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College Applications

New! Virtual Fireside Chat with Dr. Sybil Gohari, Founder of Admissions Company

Join Dr. Sybil Gohari, founder of Admissions Company, for a virtual Fireside Chat on College Admissions on Wednesday, December 2nd, 2020 at 7 pm. This event is sponsored by Kate Dalby, owner of Inspiring Test Preparation. Contact Dr. Gohari directly to sign up at info@admissions.company. Seating is limited.

Dr. Gohari brings over a decade of experience as an educator and entrepreneur; she spends her time at the intersection of academia and technology. She has taught at the University of Maryland, College Park; American University; George Washington University; and Georgetown University.

She founded Admissions Company to harness the proprietary method rooted in data and analytics, to not only help students significantly increase their chances of gaining admission to competitive schools but to determine the optimal schools for their individual needs and interests. Admissions Company complements its use of big data with a deep reservoir of expertise to guide students from an early point in the admissions process.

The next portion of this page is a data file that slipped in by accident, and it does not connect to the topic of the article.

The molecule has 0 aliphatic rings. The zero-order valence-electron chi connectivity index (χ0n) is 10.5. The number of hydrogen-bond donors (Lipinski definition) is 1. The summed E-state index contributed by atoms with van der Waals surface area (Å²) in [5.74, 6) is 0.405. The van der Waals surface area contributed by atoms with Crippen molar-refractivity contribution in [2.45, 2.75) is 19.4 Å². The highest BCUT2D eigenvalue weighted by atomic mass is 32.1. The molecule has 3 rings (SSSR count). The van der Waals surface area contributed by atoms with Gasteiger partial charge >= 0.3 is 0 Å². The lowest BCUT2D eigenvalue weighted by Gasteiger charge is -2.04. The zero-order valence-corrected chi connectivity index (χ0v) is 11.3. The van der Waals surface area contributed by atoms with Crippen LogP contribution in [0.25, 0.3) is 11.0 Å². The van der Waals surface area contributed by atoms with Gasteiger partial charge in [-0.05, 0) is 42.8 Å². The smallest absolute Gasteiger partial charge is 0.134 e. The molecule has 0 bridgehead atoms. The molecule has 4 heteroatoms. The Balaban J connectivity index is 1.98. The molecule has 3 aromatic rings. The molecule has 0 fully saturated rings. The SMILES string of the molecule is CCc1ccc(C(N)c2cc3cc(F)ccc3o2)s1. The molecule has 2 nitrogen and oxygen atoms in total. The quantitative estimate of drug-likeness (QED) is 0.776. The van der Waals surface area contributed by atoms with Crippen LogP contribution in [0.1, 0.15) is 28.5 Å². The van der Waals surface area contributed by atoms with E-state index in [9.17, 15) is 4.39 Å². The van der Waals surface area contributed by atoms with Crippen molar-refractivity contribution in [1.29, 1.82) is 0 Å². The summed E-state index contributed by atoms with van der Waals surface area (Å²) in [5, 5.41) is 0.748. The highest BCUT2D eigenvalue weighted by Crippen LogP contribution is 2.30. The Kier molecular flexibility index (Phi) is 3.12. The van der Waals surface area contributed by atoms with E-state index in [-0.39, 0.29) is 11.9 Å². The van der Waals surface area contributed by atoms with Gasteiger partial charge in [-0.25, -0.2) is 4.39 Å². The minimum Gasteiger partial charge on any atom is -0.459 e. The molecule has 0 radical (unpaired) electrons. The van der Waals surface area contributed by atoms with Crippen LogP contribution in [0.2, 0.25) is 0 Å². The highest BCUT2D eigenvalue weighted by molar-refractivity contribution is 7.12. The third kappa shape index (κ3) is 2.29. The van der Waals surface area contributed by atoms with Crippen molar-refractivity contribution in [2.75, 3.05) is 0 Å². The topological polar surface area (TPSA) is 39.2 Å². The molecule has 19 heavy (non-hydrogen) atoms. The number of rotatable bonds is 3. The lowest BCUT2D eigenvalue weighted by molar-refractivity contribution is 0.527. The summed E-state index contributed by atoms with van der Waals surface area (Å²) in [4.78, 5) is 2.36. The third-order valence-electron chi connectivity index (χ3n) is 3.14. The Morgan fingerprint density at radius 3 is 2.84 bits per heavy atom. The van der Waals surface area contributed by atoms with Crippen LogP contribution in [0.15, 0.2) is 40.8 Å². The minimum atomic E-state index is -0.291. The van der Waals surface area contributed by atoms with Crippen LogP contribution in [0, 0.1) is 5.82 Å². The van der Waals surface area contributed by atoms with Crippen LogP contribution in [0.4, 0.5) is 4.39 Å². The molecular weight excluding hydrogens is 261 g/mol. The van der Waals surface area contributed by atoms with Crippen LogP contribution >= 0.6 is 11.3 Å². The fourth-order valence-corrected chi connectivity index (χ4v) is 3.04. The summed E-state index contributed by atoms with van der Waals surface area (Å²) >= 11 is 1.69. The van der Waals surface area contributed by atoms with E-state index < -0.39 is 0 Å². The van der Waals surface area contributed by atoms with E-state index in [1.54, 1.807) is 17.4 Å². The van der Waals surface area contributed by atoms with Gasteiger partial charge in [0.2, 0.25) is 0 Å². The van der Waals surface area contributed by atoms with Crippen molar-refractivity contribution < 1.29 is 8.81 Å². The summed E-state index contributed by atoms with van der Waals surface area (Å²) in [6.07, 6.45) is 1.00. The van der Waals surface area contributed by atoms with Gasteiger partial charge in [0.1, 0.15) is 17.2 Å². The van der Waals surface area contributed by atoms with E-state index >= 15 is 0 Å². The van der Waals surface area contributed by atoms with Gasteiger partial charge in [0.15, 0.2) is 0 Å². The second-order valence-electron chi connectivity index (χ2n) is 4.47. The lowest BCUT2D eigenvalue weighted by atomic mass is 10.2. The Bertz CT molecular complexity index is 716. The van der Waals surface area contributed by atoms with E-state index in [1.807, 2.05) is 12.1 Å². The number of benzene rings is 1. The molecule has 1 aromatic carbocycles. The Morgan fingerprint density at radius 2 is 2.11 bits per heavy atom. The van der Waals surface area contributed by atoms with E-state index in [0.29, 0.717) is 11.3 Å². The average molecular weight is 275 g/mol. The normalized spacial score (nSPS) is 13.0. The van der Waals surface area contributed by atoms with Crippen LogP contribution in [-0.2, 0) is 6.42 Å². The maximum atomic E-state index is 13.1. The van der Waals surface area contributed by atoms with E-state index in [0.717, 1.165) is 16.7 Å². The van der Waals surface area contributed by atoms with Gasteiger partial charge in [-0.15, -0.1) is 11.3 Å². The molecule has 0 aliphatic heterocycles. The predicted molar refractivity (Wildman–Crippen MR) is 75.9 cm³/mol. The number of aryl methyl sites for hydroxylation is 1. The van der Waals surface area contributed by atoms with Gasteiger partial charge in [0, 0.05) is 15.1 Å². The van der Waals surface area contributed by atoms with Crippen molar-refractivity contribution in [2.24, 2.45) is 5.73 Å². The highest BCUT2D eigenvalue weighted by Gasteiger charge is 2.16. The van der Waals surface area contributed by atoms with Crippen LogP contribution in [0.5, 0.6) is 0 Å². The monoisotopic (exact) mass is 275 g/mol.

Dr. Gohari graduated from the American University Magna Cum Laude, with a degree in Art History, where she was also a division I lacrosse player. She went on to earn her Ph.D. from the University of Maryland, College Park.

2020-11-27T11:45:20-05:00

SALE! Keep Up with Prep during the Coronavirus Outbreak – BONUSES

Spring Prep 2021 SALE! Registration deadline is January 2, 2021.  Early sign-up improves chances of scheduling appointments that work for YOU.  Purchase Flex Prep package at the regular price and get an extra hour of tutoring in addition to the two (2) bonus half-hours.  That’s eight hours of prep – a $1,600 value – for the price of six hours.  Save BIG!

Yes.  We are online for business.


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2020-11-27T11:01:45-05:00

PSAT: Two-Day Online Bootcamp